The future Odd Fellows Hall. The Hotel Saranac is under construction, at right. (1926) Adirondack Daily Enterprise, October 25, 2003 Summer Theater at the Odd Fellows ad Adirondack Daily Enterprise, August 20, 1957 Adirondack Daily Enterprise, June 20, 1961 Located just east of the Hotel Saranac on what is now a parking garage for the hotel; it is shown as 99 Main Street on the 1924 and 1945 Sanborn Maps, that show the Hotel Saranac at 95 Main Street (now 100 Main). The building was built as First United Methodist Church; when they built their new church in 1925 on Church Street, their first church building was sold to the Odd Fellows for $35,000.

Later, the Odd Fellows moved to the Masonic Temple. In 1961, the building was bought by Joan Frank and used as a summer theater until 1963, when she moved her troupe to Lake Placid. The building had seen earlier theatrical use, dating to June, 1952). 1.

The Odd Fellows are listed at 70 Broadway, the Masonic Temple, in several advertisements from the 1970s.

Malone Palladium, January 18, 1894

Saranac Lake-Lodge, No. 659, I.O.O.F., has elected the following officers for the ensuing term:—

N. G. — W. A. Denison. V. G — Henry Shelly. Secretary — Fred P. Calkins. Treasurer — George S. Grice. W. — J. H. Farrington, Jr. C. — R. W. Hughes. O. G. — Frank Hatch. X. G. — A. Fortune. R. S. N. G. — Jos. Merkel. L. S. V. G. — Hiram Benham. R. S. V. G. — K. W. Blumenthal. L. S. V. G. — A. W. Martin. R. S. S. — J. N. Smith. L. S. S. — Fred Colbath.

Lake Placid News, May 2, 1924


Play to Capacity Houses at Both Performances

Declared to be one of the finest program of its kind ever presented in Saranac Lake, the Odd Fellows minstrel show, staged by the local lodge, played to capacity audiences at both performances of it fourth annual fun revue given in the town hall last Wednesday and Thursday. Victor Jordan, Winchester MacDowell, Rov Lobdell and Jack Walker as end men captivated the audience with their sparkling humor, against a foil of Percy E. Miller as interlocutor.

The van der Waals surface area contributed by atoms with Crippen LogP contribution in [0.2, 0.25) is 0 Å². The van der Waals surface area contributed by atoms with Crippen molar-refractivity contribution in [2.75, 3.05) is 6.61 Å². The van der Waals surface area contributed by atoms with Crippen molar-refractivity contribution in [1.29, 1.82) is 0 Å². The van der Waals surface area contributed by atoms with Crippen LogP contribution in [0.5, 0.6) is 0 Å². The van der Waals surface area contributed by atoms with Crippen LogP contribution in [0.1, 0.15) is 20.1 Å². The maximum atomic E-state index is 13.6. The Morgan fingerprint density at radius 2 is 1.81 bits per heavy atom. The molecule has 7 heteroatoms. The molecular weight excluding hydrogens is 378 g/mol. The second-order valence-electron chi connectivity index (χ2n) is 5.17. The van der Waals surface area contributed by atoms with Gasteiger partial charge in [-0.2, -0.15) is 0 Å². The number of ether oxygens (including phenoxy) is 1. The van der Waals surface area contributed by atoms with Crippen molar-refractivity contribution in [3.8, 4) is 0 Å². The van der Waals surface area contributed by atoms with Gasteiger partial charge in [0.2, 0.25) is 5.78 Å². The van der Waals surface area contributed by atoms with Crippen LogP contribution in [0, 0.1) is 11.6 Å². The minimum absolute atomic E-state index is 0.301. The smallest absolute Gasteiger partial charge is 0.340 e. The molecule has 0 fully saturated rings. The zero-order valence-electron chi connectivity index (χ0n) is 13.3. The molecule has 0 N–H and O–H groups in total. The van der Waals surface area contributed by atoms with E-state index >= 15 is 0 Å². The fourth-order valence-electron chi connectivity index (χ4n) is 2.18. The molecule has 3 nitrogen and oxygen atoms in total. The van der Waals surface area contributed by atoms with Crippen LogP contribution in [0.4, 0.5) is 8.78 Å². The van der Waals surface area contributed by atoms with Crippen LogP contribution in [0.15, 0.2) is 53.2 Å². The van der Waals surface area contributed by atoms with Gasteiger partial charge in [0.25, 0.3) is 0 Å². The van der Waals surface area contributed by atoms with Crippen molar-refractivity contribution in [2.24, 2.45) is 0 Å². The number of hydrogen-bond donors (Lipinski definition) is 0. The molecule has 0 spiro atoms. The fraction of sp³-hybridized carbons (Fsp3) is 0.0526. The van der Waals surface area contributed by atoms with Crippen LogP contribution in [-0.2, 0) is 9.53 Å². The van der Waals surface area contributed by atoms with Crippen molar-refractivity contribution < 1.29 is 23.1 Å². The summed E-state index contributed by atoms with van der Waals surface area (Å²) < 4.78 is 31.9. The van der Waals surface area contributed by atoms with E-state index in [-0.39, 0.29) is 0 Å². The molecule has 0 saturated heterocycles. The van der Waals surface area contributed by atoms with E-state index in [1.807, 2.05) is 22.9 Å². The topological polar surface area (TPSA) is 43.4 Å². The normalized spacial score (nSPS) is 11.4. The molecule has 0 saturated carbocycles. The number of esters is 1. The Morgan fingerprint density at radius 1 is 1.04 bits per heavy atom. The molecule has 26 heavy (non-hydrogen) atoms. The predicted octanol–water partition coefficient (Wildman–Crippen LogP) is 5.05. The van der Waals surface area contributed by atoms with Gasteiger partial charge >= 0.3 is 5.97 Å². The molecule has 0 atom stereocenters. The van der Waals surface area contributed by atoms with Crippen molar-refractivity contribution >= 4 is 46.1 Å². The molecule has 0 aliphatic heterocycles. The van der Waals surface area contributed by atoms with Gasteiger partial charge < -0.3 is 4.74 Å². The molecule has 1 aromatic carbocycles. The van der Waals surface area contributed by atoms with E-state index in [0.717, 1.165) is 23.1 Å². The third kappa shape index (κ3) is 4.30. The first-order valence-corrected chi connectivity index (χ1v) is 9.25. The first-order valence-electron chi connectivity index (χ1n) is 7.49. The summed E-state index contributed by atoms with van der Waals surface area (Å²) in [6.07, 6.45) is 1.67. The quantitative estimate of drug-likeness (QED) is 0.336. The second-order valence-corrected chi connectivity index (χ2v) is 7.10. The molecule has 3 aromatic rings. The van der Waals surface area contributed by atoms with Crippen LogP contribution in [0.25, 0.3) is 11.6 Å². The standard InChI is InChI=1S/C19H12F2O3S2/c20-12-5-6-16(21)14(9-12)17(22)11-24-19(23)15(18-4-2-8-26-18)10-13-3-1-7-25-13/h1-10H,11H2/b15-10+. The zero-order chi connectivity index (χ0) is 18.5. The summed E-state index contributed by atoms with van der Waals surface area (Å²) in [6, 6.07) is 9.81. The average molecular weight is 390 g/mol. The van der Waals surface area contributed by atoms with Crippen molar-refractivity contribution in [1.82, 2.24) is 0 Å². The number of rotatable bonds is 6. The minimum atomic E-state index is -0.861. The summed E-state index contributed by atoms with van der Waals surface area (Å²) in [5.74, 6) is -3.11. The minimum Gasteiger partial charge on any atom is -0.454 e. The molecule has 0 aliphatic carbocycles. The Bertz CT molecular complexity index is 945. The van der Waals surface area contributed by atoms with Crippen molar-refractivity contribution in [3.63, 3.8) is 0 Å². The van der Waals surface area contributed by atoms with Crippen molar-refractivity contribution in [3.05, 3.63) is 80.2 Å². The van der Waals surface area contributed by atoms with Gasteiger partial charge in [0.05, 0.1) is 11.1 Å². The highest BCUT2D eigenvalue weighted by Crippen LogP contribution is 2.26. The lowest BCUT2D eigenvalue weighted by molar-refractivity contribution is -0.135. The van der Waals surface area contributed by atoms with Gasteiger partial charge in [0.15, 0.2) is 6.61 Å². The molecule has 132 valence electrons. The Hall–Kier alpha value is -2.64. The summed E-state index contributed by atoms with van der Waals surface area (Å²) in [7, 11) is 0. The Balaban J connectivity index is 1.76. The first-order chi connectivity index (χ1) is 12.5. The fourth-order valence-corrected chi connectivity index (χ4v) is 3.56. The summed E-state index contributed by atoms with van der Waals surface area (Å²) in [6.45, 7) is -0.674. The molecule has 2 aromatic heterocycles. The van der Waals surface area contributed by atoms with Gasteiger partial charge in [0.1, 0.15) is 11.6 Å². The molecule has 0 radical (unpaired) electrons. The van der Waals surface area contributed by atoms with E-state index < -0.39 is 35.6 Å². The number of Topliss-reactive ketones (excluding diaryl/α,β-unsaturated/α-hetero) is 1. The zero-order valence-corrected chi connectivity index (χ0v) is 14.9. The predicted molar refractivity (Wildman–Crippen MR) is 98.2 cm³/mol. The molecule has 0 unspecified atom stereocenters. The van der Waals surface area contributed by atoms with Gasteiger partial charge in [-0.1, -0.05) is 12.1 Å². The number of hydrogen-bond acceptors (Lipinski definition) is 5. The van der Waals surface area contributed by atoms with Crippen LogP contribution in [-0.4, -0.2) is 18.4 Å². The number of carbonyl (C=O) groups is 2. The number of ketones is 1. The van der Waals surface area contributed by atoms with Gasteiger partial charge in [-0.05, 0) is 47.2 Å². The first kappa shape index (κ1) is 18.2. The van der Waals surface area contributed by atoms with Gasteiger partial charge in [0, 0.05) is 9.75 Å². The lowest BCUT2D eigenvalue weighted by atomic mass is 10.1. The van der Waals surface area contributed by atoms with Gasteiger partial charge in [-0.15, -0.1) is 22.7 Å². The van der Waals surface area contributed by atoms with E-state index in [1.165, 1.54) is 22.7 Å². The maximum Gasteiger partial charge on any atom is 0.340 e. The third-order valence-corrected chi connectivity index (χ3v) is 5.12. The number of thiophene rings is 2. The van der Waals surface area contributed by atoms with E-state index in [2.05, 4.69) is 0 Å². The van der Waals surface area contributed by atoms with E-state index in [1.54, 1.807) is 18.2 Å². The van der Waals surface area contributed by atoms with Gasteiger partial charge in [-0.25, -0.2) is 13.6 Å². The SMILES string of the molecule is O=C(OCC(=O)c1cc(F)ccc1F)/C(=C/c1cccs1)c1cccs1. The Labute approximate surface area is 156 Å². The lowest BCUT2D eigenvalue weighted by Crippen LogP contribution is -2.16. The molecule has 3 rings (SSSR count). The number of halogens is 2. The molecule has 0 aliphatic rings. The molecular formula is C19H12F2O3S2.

Mr. MacDowell, with his clever presentation of the well known song, "It Ain't Goin' to Rain No Mo'," in which numerous verses were travesties on local subjects and characters, scored one of the hits of the evening, and the enthusiastic audience called for repeated encores. He also featured with his chalk talk in the second part of the program, this unique form or entertainment being well received.

Sharing the honors with Mr. MacDowell was Jack Walker, whose comic song, "Your Mamma's Gonna Slow You Down", also made several repeat verses necessary. "Mindin' My Busi-, ness", sung by Roy Lobdell, which also brought local characters in the limelight, was considered one of the hits of the performance, and waves of merriment swept over the audience at each satire.

Matthew Jones, presenting "At the Bottom of the Deep Blue Sea"

was also very well received, as were tenor solos by Hugo R. Franz, Delbert Oldfield, Joseph Weldon and Peter W. Moe.

Nicholas Acrivlelis, with his musical saw and pitchfork, which has proved a favorite with local audiences, introduced a new novelty in the form of musical glasses on which he performed with considerable skill. Encores for this act brought a number of violin solos which were rendered in masterful style.

Delbert Oldfield and Victor Jordan, in a comedy skit "Me and You", featured some amazing mathematical gymnastics. Roy Lobdell and Jack Walker also presented a number of clever songs in an act billed as "'Friends" the two acts combining to form the "Blackbird Quartette" in the closing number of the program.

Adirondack Daily Enterprise, November 15, 1926

Odd Fellows Dance